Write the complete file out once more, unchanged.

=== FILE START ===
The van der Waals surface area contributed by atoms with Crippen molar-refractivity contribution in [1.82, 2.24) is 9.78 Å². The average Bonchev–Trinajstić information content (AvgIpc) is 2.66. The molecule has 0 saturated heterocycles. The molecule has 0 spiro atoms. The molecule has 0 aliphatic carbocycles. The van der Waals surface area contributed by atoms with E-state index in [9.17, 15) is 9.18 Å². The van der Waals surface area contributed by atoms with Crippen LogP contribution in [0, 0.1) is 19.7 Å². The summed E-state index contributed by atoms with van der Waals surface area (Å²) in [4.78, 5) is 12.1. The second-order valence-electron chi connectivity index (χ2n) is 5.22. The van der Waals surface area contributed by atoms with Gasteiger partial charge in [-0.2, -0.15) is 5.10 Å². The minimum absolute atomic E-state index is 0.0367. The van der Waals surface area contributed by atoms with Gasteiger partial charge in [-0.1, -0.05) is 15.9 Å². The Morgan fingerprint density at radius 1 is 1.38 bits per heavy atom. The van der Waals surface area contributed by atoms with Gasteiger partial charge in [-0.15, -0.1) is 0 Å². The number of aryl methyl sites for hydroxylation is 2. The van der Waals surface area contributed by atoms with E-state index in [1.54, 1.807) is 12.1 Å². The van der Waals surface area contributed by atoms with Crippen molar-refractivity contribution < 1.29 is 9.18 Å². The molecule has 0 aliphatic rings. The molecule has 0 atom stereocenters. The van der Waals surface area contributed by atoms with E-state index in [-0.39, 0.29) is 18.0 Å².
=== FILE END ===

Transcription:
The van der Waals surface area contributed by atoms with Crippen molar-refractivity contribution in [1.82, 2.24) is 9.78 Å². The average Bonchev–Trinajstić information content (AvgIpc) is 2.66. The molecule has 0 saturated heterocycles. The molecule has 0 spiro atoms. The molecule has 0 aliphatic carbocycles. The van der Waals surface area contributed by atoms with E-state index in [9.17, 15) is 9.18 Å². The van der Waals surface area contributed by atoms with Crippen LogP contribution in [0, 0.1) is 19.7 Å². The summed E-state index contributed by atoms with van der Waals surface area (Å²) in [4.78, 5) is 12.1. The second-order valence-electron chi connectivity index (χ2n) is 5.22. The van der Waals surface area contributed by atoms with Gasteiger partial charge in [-0.2, -0.15) is 5.10 Å². The minimum absolute atomic E-state index is 0.0367. The van der Waals surface area contributed by atoms with Gasteiger partial charge in [-0.1, -0.05) is 15.9 Å². The Morgan fingerprint density at radius 1 is 1.38 bits per heavy atom. The van der Waals surface area contributed by atoms with Gasteiger partial charge in [-0.15, -0.1) is 0 Å². The number of aryl methyl sites for hydroxylation is 2. The van der Waals surface area contributed by atoms with E-state index in [1.54, 1.807) is 12.1 Å². The van der Waals surface area contributed by atoms with Crippen molar-refractivity contribution < 1.29 is 9.18 Å². The molecule has 0 aliphatic rings. The molecule has 0 atom stereocenters. The van der Waals surface area contributed by atoms with E-state index in [-0.39, 0.29) is 18.0 Å².